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Salmonella linked to raw chicken sickens 92 people in 29 states including NJ

Officials in several states are investigating a multistate outbreak of Salmonella Infantis infections linked to raw chicken products. The U.S. Department of Agriculture’s Food Safety and Inspection Service is also monitoring the outbreak.

Twenty-one people have been hospitalized but no deaths have been reported, according to the Centers for Disease Control and Prevention.

Nine cases have been reported in New Jersey and no deaths have been reported.

Epidemiologic and laboratory evidence indicates that many types of raw chicken products from a variety of sources are contaminated with Salmonellaand are making people sick.

The outbreak strain of Salmonella was found in live chickens and in many types of raw chicken products, indicating it might be widespread in the chicken industry.

A single, common supplier of raw chicken products or of live chickens has not been identified.

Testing shows that the outbreak strain of Salmonella is resistant to multiple antibiotics that may be used to treat people with severe Salmonellainfection. Information for clinicians can be found HERE.

The CDC and USDA-FSIS have shared this information with representatives from the chicken industry and asked about steps that they may be taking to reduce Salmonella contamination.

CDC advises consumers to follow these steps to help prevent Salmonella infection from raw chicken:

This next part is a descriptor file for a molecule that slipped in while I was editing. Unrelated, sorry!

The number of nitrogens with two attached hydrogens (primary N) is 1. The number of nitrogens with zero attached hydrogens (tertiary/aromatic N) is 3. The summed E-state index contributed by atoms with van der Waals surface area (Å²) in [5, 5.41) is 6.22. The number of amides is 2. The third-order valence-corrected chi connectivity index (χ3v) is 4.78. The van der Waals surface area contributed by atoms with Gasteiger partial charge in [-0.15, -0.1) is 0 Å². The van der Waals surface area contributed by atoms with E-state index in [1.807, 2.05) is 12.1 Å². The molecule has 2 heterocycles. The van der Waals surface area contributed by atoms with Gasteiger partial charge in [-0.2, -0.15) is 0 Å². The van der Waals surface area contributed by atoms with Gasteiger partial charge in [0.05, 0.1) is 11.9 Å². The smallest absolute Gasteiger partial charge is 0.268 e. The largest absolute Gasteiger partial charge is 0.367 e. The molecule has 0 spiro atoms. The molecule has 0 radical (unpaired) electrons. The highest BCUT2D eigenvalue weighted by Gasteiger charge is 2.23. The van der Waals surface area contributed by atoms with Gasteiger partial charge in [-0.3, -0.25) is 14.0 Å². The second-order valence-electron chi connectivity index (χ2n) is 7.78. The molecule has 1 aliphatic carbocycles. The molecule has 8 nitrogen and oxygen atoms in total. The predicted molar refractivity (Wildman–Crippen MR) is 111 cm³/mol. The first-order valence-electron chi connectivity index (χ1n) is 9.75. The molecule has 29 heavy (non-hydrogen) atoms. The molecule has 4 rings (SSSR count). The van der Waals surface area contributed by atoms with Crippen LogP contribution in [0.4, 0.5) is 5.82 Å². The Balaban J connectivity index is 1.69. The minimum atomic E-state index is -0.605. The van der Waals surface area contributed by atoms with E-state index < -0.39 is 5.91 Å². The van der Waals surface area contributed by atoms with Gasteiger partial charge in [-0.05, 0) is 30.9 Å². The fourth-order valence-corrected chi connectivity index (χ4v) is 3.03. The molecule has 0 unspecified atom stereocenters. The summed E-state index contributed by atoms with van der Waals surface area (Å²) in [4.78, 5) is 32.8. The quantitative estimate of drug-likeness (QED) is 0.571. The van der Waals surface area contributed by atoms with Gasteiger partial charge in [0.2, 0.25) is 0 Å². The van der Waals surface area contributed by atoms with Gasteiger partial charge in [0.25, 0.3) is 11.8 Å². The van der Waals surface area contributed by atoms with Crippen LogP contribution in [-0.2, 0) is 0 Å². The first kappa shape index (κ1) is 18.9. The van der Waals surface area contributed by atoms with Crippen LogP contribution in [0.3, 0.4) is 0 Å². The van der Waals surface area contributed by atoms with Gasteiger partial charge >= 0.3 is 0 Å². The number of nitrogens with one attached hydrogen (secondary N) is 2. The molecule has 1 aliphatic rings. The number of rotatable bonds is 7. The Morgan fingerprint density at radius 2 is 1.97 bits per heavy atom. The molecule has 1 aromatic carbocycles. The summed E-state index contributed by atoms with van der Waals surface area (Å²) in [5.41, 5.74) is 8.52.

• Always handle raw chicken carefully and cook it thoroughly to prevent food poisoning.
  • CDC is NOT advising that consumers avoid eating properly cooked chicken products, or that retailers stop selling raw chicken products.
  • General ways you can prevent Salmonellainfection include good handwashing and cooking chicken to an internal temperature of 165°F. More prevention advice HERE.
  • Do not wash raw poultry before cooking.Germs in raw chicken can spread to other foods and kitchen surfaces.
  • People get sick from Salmonella12 to 72 hours after swallowing the germ and experience diarrhea, fever, and stomach cramps.
  • Most people recover within a week, but some illnesses can last longer and be more severe.
  • See your healthcare provider if you are concerned about symptoms, such as a high fever (temperature over 101.5˚F), blood in your poop, diarrhea, or frequent vomiting that prevents keeping liquid down.

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By: Jay Edwards Follow on Twitter | Like on Facebook